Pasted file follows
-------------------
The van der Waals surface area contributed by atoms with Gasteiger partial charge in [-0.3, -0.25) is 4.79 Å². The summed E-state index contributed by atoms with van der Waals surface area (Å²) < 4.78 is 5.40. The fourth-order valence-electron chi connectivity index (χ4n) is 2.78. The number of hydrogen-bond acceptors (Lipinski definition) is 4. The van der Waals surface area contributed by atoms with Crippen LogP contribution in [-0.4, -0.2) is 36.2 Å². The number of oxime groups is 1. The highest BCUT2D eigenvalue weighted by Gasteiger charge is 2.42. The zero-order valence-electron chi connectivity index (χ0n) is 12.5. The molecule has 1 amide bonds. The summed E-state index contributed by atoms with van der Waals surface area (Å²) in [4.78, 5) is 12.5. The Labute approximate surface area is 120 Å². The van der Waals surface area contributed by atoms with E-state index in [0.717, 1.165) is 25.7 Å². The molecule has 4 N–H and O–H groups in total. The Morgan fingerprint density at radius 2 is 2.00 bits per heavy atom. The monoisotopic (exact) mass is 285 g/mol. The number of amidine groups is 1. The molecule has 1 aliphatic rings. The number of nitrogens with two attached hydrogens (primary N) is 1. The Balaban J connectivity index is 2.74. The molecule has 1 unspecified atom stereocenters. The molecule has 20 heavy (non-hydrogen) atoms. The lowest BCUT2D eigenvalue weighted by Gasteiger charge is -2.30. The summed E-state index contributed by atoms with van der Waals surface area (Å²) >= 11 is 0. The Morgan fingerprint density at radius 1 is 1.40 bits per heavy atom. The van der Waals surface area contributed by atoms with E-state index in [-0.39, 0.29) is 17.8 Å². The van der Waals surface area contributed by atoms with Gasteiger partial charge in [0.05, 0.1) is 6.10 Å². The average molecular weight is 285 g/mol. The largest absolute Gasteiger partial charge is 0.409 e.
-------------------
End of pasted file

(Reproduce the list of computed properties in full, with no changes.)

The van der Waals surface area contributed by atoms with Gasteiger partial charge in [-0.3, -0.25) is 4.79 Å². The summed E-state index contributed by atoms with van der Waals surface area (Å²) < 4.78 is 5.40. The fourth-order valence-electron chi connectivity index (χ4n) is 2.78. The number of hydrogen-bond acceptors (Lipinski definition) is 4. The van der Waals surface area contributed by atoms with Crippen LogP contribution in [-0.4, -0.2) is 36.2 Å². The number of oxime groups is 1. The highest BCUT2D eigenvalue weighted by Gasteiger charge is 2.42. The zero-order valence-electron chi connectivity index (χ0n) is 12.5. The molecule has 1 amide bonds. The summed E-state index contributed by atoms with van der Waals surface area (Å²) in [4.78, 5) is 12.5. The Labute approximate surface area is 120 Å². The van der Waals surface area contributed by atoms with E-state index in [0.717, 1.165) is 25.7 Å². The molecule has 4 N–H and O–H groups in total. The Morgan fingerprint density at radius 2 is 2.00 bits per heavy atom. The monoisotopic (exact) mass is 285 g/mol. The number of amidine groups is 1. The molecule has 1 aliphatic rings. The number of nitrogens with two attached hydrogens (primary N) is 1. The Balaban J connectivity index is 2.74. The molecule has 1 unspecified atom stereocenters. The molecule has 20 heavy (non-hydrogen) atoms. The lowest BCUT2D eigenvalue weighted by Gasteiger charge is -2.30. The summed E-state index contributed by atoms with van der Waals surface area (Å²) >= 11 is 0. The Morgan fingerprint density at radius 1 is 1.40 bits per heavy atom. The van der Waals surface area contributed by atoms with E-state index in [-0.39, 0.29) is 17.8 Å². The van der Waals surface area contributed by atoms with Gasteiger partial charge in [0.05, 0.1) is 6.10 Å². The average molecular weight is 285 g/mol. The largest absolute Gasteiger partial charge is 0.409 e.